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The Westfield Voice

“Good Night and Good Luck”: A Review

David Strathairn plays Edward R. Murrow in ‘Good Night and Good Luck’. Image source- CBS 6 Albany News/Warner Brothers.

“We have currently a built-in allergy to unpleasant or disturbing information. Our mass media reflect this. But unless we get up off our fat surpluses and recognize that television in the main is being used to distract, delude, amuse, and insulate us, then television and those who finance it, those who look at it, and those who work at it, may see a totally different picture too late.”

-David Strathairn – Edward R. Murrow

The film “Good Night and Good Luck” follows the devout team behind the CBS news program ‘See it Now’, and their work to expose the reckless nature of McCarthyism amidst a period we now call ‘The Red Scare’.

The story begins on October 25, 1958 at a tribute dinner held for renowned war correspondent and reporter, Edward R. Murrow (David Strathairn). In his speech, Murrow expresses his disdain in the direction American broadcast journalism is headed; reporting on the good rather than what’s necessary.

A passionate patriot, Murrow believed in the journalistic duty to uphold the truth, which he saw blatantly disrespected by Senator Joe McCarthy’s careless accusations of communism. Backed by his colleagues and through support of his viewers, ‘See it Now’s’ coverage resulted in a Senate investigation of McCarthy; and unfortunately the demise of his program.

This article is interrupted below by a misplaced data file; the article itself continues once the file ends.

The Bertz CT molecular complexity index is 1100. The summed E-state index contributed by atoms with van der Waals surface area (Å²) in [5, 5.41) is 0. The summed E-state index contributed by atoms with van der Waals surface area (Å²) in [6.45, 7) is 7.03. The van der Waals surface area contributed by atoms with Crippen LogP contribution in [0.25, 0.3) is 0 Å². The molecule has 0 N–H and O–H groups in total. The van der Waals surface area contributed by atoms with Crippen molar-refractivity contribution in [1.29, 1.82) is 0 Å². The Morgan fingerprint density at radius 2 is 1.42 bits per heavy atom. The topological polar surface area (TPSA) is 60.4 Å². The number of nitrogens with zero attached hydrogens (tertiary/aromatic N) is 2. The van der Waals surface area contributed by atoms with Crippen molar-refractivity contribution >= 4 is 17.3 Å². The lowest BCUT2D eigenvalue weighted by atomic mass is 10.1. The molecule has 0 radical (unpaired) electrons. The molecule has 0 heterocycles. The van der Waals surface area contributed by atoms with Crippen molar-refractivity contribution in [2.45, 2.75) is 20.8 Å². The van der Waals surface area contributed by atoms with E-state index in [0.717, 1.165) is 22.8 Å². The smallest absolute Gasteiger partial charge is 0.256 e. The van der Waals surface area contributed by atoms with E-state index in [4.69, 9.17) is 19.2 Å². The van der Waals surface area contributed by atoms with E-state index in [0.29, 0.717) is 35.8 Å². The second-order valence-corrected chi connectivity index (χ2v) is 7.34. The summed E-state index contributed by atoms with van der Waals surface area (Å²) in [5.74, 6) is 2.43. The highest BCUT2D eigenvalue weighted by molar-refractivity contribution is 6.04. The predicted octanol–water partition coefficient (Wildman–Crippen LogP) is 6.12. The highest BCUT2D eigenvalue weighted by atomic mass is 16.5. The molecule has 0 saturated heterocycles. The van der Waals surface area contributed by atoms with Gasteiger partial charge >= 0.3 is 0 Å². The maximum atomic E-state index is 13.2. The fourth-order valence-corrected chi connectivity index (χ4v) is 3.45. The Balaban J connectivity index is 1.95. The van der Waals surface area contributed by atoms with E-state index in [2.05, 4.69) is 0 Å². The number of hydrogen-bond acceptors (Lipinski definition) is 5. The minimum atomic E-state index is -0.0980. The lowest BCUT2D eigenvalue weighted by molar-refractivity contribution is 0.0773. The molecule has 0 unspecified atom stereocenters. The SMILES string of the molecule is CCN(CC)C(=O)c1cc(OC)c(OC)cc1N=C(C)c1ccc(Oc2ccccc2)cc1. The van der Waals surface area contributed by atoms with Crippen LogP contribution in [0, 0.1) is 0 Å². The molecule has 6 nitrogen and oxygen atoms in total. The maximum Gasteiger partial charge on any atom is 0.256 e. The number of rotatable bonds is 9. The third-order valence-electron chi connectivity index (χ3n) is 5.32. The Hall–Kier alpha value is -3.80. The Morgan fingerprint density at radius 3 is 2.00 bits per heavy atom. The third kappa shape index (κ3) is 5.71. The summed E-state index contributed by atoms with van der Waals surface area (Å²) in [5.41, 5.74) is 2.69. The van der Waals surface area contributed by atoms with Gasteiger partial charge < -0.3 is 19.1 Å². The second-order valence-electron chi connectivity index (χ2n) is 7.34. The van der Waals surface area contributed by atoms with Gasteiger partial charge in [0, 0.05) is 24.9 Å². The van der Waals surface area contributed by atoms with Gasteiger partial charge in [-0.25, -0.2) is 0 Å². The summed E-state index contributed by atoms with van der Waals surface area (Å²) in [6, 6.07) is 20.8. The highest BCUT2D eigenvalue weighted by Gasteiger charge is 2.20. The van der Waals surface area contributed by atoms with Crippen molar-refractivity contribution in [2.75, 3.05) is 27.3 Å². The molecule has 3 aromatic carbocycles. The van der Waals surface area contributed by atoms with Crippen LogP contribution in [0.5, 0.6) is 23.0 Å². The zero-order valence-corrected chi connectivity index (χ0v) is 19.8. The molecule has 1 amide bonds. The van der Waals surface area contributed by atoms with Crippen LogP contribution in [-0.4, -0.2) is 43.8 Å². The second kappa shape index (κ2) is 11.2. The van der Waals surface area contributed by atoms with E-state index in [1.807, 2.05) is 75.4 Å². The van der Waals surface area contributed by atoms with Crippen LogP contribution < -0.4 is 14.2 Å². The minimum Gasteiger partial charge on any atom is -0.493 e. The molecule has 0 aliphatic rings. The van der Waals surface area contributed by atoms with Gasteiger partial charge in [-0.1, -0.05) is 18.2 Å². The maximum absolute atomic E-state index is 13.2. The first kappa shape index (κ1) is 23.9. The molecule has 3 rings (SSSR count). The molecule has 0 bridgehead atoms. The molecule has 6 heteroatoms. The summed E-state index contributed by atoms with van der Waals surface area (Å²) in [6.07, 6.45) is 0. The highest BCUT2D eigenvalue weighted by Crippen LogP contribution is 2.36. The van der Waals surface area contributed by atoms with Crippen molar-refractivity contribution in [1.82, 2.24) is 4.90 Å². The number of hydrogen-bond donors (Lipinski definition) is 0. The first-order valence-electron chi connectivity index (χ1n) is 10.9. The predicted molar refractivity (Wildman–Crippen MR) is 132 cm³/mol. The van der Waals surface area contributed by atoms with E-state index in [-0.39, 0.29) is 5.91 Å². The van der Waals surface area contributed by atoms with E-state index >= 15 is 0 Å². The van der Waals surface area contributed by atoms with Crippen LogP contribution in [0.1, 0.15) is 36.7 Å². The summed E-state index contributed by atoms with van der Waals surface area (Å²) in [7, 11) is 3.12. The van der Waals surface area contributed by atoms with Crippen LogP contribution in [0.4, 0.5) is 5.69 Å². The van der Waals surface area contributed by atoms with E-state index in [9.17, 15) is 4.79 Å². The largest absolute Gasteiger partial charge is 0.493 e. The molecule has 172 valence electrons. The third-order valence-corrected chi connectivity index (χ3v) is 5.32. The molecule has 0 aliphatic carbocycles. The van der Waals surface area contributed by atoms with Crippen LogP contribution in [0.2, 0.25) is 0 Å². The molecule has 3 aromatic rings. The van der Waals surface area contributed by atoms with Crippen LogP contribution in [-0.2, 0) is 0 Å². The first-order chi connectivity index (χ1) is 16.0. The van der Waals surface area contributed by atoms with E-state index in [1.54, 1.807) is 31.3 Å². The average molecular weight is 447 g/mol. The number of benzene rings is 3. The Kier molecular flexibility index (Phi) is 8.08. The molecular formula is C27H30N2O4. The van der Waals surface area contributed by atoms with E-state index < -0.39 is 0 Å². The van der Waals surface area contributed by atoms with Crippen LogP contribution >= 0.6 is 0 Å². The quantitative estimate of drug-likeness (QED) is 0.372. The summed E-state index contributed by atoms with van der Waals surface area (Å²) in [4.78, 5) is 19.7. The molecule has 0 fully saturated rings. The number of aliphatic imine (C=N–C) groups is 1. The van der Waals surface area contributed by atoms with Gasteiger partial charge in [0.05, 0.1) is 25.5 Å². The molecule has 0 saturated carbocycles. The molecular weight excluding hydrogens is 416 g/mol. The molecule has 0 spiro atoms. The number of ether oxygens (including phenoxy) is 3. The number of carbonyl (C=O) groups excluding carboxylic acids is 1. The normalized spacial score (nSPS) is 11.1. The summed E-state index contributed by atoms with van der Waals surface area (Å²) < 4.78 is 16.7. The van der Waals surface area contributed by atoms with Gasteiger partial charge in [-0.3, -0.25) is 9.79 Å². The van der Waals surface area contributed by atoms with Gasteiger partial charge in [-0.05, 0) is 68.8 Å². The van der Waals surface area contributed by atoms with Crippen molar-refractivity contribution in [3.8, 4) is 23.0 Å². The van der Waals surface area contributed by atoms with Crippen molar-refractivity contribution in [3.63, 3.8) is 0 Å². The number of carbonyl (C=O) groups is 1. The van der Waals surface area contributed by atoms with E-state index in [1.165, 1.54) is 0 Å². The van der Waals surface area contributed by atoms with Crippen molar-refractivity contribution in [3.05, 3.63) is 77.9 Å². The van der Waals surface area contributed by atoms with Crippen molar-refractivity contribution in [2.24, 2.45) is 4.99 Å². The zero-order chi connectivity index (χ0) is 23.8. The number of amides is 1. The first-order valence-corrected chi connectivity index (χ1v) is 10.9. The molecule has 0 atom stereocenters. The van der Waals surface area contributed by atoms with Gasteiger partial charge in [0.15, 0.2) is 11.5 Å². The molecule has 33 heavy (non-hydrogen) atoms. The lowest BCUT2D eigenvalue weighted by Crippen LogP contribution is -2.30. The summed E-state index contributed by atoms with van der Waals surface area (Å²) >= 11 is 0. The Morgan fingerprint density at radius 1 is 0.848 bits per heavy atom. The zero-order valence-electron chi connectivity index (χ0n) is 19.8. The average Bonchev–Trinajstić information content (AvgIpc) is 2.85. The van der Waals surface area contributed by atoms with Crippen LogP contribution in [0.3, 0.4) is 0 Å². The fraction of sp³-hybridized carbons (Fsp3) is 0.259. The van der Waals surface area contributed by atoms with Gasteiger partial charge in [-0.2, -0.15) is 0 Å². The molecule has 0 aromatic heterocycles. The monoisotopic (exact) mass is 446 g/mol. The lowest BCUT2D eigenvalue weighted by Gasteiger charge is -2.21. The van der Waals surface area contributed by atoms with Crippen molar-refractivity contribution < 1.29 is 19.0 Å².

The film does an excellent job of capturing Murrow’s passion for democracy and truth, while simultaneously portraying his disappointments of the industry in their reliance on sponsorships and viewer-base during the final chapter of his broadcast career.

The logo for the CBS show, ‘See It Now’. Image credit- History of

Filmed in black and white, ‘Good Night and Good Luck’ is nostalgic bliss, encapsulating the environment of broadcast journalism in the 1950’s. The passion amplified throughout the story is a source of inspiration for any young journalist, and the message behind it never to be forgotten; the truth is above all else.

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